Poor air quality from farming results in an estimated 16,000 deaths in the US each year.
A new study has found that 80 per cent of those deaths are attributable to animal-based foods. The study, from researchers at the University of Minnesota, is the first of its kind to look at the impact of individual foods on air quality.
Poor air quality is the greatest environmental health risk in the US and around the world. A study last month found that people of colour in the US are exposed to more air pollution than whites from myriad sources including agriculture, industry, vehicles, and construction, regardless of where they live or how much money they make.
The Biden administration says that it is shaping policy with particular consideration to environmental injustice, to protect vulnerable communities like ones disproportionately exposed to air pollution.
Agriculture increases the concentration of fine particulate matter, known as PM2.5, in the air from activities like plowing land, fertilizing crops and spreading manure. PM2.5 also comes from heavy industry like coal-fired power plants and diesel trucks.
Microscopic PM2.5 particles can lodge deep in the lungs and even pass into the bloodstream, increasing the risk of heart disease, cancer, and stroke along with irregular heartbeat and asthma.
The scientists discovered which specific foods cause the greatest air quality damage, and red meat is top of the list.
Per serving, the harm of red meat to human health is two times greater than that of eggs; three times greater than dairy products; seven times greater than poultry, 10 times greater than nuts and seeds, and at least 15 times greater than the average of other plant-based foods.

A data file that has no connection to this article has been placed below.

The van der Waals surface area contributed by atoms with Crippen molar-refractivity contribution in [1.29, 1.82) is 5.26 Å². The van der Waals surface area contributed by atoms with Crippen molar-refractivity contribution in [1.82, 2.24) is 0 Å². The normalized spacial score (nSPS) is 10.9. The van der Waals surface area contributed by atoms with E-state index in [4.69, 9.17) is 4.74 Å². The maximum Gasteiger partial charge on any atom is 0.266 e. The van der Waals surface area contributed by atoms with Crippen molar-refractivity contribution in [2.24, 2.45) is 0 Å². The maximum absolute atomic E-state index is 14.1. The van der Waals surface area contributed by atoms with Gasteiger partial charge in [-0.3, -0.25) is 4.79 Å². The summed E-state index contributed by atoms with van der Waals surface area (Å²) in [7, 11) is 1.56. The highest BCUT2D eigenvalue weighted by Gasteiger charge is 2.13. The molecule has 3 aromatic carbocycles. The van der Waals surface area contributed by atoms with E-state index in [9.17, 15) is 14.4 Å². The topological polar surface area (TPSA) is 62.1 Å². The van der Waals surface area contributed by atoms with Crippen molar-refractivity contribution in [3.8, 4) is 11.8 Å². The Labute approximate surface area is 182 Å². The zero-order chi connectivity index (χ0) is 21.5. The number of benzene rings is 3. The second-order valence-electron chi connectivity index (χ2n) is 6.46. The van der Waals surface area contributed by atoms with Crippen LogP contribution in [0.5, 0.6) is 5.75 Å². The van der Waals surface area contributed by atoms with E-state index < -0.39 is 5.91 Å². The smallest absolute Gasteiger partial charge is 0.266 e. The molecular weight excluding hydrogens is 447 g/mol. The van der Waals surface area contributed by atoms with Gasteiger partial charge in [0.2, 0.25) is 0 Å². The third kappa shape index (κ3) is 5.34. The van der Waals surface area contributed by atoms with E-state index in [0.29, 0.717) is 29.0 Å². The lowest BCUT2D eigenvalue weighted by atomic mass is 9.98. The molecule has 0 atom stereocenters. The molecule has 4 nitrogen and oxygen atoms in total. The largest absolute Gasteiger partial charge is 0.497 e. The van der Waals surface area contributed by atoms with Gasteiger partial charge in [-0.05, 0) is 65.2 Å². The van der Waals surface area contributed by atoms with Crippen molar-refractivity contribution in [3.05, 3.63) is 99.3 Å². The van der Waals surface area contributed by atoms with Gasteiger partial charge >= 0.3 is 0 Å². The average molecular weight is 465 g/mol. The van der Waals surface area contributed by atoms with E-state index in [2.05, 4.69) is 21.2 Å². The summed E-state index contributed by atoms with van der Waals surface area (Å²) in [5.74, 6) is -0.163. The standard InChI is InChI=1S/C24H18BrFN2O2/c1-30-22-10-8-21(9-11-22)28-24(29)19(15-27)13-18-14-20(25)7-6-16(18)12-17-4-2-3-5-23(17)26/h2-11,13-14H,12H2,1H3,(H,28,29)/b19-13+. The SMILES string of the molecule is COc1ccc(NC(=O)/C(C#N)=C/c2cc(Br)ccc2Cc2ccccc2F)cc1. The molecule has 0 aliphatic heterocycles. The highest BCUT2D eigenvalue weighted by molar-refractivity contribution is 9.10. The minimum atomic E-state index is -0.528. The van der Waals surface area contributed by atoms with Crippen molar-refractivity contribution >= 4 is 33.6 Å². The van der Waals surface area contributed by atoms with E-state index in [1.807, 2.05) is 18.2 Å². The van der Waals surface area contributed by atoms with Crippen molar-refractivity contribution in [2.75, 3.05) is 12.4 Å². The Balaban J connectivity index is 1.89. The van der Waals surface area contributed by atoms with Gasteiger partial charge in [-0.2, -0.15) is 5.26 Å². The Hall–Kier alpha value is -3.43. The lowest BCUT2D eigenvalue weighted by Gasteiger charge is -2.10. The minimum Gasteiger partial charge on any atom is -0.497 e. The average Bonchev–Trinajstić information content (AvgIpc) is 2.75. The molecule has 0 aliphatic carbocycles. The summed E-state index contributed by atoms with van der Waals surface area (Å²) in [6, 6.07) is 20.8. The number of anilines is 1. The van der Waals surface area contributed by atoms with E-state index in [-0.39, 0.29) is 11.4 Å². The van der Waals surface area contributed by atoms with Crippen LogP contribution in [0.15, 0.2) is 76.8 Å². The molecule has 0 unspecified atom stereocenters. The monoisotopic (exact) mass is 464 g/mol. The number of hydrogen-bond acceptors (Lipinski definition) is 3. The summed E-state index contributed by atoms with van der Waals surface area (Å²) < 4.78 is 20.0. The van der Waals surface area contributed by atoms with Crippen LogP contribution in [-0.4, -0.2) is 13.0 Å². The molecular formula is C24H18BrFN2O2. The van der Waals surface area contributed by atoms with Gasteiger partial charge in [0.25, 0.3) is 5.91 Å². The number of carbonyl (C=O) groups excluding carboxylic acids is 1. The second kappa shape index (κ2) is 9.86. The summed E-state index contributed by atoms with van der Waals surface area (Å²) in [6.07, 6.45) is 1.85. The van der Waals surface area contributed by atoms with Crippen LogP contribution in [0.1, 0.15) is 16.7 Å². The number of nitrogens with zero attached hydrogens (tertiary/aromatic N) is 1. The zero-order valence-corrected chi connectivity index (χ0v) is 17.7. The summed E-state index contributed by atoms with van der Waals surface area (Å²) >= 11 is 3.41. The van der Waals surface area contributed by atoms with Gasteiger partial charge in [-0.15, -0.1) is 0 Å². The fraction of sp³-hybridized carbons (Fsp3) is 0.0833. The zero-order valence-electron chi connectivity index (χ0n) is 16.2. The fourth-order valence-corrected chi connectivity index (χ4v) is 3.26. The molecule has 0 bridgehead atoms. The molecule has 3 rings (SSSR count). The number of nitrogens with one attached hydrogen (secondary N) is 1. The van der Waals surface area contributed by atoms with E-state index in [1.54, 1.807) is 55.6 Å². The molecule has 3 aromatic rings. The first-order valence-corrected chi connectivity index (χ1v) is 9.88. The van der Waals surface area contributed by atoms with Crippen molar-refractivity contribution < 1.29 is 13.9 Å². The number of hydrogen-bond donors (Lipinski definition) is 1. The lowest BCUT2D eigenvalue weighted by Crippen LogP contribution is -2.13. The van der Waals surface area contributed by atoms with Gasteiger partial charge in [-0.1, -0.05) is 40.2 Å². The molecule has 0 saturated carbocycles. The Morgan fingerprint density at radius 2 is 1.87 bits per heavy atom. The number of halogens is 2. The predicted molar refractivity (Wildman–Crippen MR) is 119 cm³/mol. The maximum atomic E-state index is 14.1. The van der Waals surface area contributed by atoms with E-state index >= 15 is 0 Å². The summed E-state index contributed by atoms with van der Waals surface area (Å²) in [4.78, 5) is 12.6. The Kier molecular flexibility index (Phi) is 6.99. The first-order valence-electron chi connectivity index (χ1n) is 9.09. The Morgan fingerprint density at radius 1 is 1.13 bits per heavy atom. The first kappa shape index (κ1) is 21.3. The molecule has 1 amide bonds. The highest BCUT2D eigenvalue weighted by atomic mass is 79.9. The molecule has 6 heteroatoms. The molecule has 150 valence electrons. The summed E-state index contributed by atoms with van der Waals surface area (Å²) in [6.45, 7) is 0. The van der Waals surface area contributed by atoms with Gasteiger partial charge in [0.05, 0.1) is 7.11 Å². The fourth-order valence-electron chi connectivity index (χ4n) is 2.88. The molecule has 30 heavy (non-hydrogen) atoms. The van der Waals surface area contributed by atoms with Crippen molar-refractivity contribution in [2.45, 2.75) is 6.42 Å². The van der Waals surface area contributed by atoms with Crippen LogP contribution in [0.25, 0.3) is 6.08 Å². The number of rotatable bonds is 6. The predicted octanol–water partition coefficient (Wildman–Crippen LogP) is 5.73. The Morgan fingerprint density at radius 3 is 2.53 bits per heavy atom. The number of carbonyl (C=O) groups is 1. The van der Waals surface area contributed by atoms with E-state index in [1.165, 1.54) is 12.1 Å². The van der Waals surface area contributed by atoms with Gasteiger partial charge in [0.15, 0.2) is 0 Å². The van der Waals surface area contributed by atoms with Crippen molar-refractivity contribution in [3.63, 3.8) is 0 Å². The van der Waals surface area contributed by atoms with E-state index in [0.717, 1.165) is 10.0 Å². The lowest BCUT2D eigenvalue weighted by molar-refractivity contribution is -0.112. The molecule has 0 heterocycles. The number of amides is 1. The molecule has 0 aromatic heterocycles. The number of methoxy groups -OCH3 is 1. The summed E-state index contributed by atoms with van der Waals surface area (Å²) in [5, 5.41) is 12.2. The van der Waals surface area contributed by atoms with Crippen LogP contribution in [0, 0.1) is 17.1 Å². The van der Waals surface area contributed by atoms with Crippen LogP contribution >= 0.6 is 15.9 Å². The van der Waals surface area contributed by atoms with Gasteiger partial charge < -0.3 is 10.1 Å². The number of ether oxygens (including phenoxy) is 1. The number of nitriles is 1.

Animal food products typically cause more air pollution than plants due to the waste and gases from cattle but also because of the fertilizer and plowing required for feed, primarily corn, hay and soybeans.
The researchers note that ammonia is the greatest concern. The gas is released in vast amounts from nitrogen fertilizers and manure, and reacts with other pollutants to form PM2.5.
“Air quality-related mortality from the US food system is comparable to that of other sources of air pollution, such as motor vehicles and electricity production. Nevertheless, food-related emissions are lightly regulated and less studied compared to these other sectors,” said Jason Hill, professor in the Department of Bioproducts and Biosystems Engineering.
There are ways that both farmers and consumers can reduce the air quality-related health impacts of food production.
Interventions on farms can reduce PM2.5-related mortality by 50 per cent, the report finds. Measures include improving livestock waste management and fertilizers to cut emissions of ammonia along with addressing primary PM2.5 emissions from tillage, field burning, livestock dust, and machinery.
For individuals, eating a more plant-rich diet of fruits, vegetables, legumes and whole grains could not only substantially reduce agricultural air quality–related mortality by 68 - 83 per cent but also bring health benefits and support sustainable agriculture.